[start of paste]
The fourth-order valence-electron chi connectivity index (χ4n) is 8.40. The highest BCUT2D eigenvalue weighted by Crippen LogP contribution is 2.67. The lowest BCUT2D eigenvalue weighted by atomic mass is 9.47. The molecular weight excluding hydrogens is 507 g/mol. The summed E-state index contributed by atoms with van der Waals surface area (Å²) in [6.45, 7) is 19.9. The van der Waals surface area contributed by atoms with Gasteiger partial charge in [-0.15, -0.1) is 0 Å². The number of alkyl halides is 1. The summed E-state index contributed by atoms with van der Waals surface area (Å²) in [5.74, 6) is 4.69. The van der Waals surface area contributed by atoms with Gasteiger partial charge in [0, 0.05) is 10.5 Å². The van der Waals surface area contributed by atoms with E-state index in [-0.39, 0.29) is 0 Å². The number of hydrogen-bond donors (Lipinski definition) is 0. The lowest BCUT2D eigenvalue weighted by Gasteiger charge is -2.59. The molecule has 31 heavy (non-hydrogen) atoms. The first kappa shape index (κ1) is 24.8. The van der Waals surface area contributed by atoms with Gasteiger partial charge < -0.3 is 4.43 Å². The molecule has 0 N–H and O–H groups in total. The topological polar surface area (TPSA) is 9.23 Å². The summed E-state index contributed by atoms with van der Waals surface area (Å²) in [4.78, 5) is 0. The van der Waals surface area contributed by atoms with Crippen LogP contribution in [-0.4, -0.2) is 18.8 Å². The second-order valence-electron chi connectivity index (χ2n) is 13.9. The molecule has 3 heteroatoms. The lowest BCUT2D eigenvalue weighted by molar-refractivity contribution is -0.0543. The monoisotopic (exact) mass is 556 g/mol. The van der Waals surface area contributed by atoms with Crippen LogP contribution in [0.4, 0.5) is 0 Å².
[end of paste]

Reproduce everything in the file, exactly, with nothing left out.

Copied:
The fourth-order valence-electron chi connectivity index (χ4n) is 8.40. The highest BCUT2D eigenvalue weighted by Crippen LogP contribution is 2.67. The lowest BCUT2D eigenvalue weighted by atomic mass is 9.47. The molecular weight excluding hydrogens is 507 g/mol. The summed E-state index contributed by atoms with van der Waals surface area (Å²) in [6.45, 7) is 19.9. The van der Waals surface area contributed by atoms with Gasteiger partial charge in [-0.15, -0.1) is 0 Å². The number of alkyl halides is 1. The summed E-state index contributed by atoms with van der Waals surface area (Å²) in [5.74, 6) is 4.69. The van der Waals surface area contributed by atoms with Gasteiger partial charge in [0, 0.05) is 10.5 Å². The van der Waals surface area contributed by atoms with E-state index in [-0.39, 0.29) is 0 Å². The number of hydrogen-bond donors (Lipinski definition) is 0. The lowest BCUT2D eigenvalue weighted by Gasteiger charge is -2.59. The molecule has 31 heavy (non-hydrogen) atoms. The first kappa shape index (κ1) is 24.8. The van der Waals surface area contributed by atoms with Gasteiger partial charge < -0.3 is 4.43 Å². The molecule has 0 N–H and O–H groups in total. The topological polar surface area (TPSA) is 9.23 Å². The summed E-state index contributed by atoms with van der Waals surface area (Å²) in [4.78, 5) is 0. The van der Waals surface area contributed by atoms with Crippen LogP contribution in [-0.4, -0.2) is 18.8 Å². The second-order valence-electron chi connectivity index (χ2n) is 13.9. The molecule has 3 heteroatoms. The lowest BCUT2D eigenvalue weighted by molar-refractivity contribution is -0.0543. The monoisotopic (exact) mass is 556 g/mol. The van der Waals surface area contributed by atoms with Crippen LogP contribution in [0.4, 0.5) is 0 Å².